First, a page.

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How to travel with medications

Many travellers carry their medications while moving across international borders to treat chronic or serious health problems. However, each country has its own guidelines about which medicine is legal.

Medicines that are commonly prescribed or available over the counter in some countries could be considered illegal or controlled in other countries. For example, in Japan, drugs containing Codeine are not allowed.  Some inhalers and certain allergy and sinus medications are also illegal such ones containing pseudoephedrine as found in Actifed, Sudafed and Vicks inhalers.

Adderall is a drug containing stimulants and used in treatment of attention deficit hyperactive disorder. Though it is widely prescribed in the US, it cannot be imported into Japan, even when accompanied by customs declaration and a copy of the prescription. The United Arab Emirates (UAE) has strict narcotics laws that have landed many travellers in prison. While rules vary from country to country, there can be serious consequences if you violate the laws of the country you are visiting.

The consequences can range from confiscation of your medications, which could harm your treatment, to stiff penalties, including imprisonment on charges for drug trafficking. To avoid medicine-related problems during travel, follow these tips:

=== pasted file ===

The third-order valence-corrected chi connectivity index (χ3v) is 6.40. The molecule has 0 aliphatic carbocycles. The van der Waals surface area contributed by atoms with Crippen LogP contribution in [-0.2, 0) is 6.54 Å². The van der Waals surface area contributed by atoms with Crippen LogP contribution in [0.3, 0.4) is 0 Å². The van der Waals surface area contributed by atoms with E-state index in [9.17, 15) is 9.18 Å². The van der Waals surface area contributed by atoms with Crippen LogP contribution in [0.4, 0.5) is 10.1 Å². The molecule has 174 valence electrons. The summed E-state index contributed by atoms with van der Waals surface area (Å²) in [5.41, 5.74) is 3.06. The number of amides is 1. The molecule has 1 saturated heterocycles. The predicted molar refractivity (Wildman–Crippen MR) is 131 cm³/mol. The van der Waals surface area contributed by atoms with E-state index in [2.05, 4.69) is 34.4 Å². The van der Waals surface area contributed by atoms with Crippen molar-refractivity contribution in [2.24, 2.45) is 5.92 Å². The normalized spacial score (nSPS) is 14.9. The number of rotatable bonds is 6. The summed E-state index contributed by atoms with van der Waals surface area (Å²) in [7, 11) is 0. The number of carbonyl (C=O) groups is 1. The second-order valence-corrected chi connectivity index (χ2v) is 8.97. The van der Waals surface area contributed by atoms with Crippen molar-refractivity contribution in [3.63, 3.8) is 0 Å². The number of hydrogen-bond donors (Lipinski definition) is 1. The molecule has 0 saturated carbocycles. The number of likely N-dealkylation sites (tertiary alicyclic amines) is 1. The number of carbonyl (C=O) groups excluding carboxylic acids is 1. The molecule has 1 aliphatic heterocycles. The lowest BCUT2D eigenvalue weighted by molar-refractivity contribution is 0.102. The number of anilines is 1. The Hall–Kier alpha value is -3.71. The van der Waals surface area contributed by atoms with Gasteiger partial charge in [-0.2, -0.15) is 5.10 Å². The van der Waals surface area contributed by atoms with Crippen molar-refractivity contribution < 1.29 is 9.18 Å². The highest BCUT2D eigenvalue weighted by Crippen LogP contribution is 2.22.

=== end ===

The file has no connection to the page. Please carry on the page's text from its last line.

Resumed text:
Before You Go: Check with the Embassy of the country you will be visiting or passing through to make sure your medicines are permitted in that country. Be aware that many countries only allow taking a 30-day supply of certain medications and require the traveller to carry a prescription or a medical certificate.

If your medicine is banned at your destination, talk with your health care provider about alternative medicine or destination options, and have your doctor write a letter describing your condition and the treatment plan. The International Narcotics Board (INCB) provides general information about country regulations for travellers carrying medicines that are made with controlled substances. It’s important to note that INCB may not have information from all countries or territories.

Review the State Department’s Country Specific Information for your destination and contact the Embassy to ensure your medications are not considered illegal under local laws. For more specifics about your destination, read the “Traveller’s Health Information available on the Centre for Disease Control website.  The United Nations Office on Drugs and Crimes has the “Guidelines for National Regulations Concerning Travelers under Treatment with Internationally Controlled Drugs”.

Buy your medicine before you travel. Don’t plan on being able to buy your medicines at your destination. They may not be available, and if they are, they may not be of good quality and standards. In many countries, counterfeit drugs are a big problem. If you must buy drugs during your trip in an emergency, there are ways to reduce your chances of buying counterfeit drugs: Contact the nearest Embassy or Consulate of your native country. They should be able to connect you with doctors and pharmacies that can help you find reliable, quality medicines. Buy medicines only from licensed pharmacies and get a receipt. Do not buy medicines from open markets.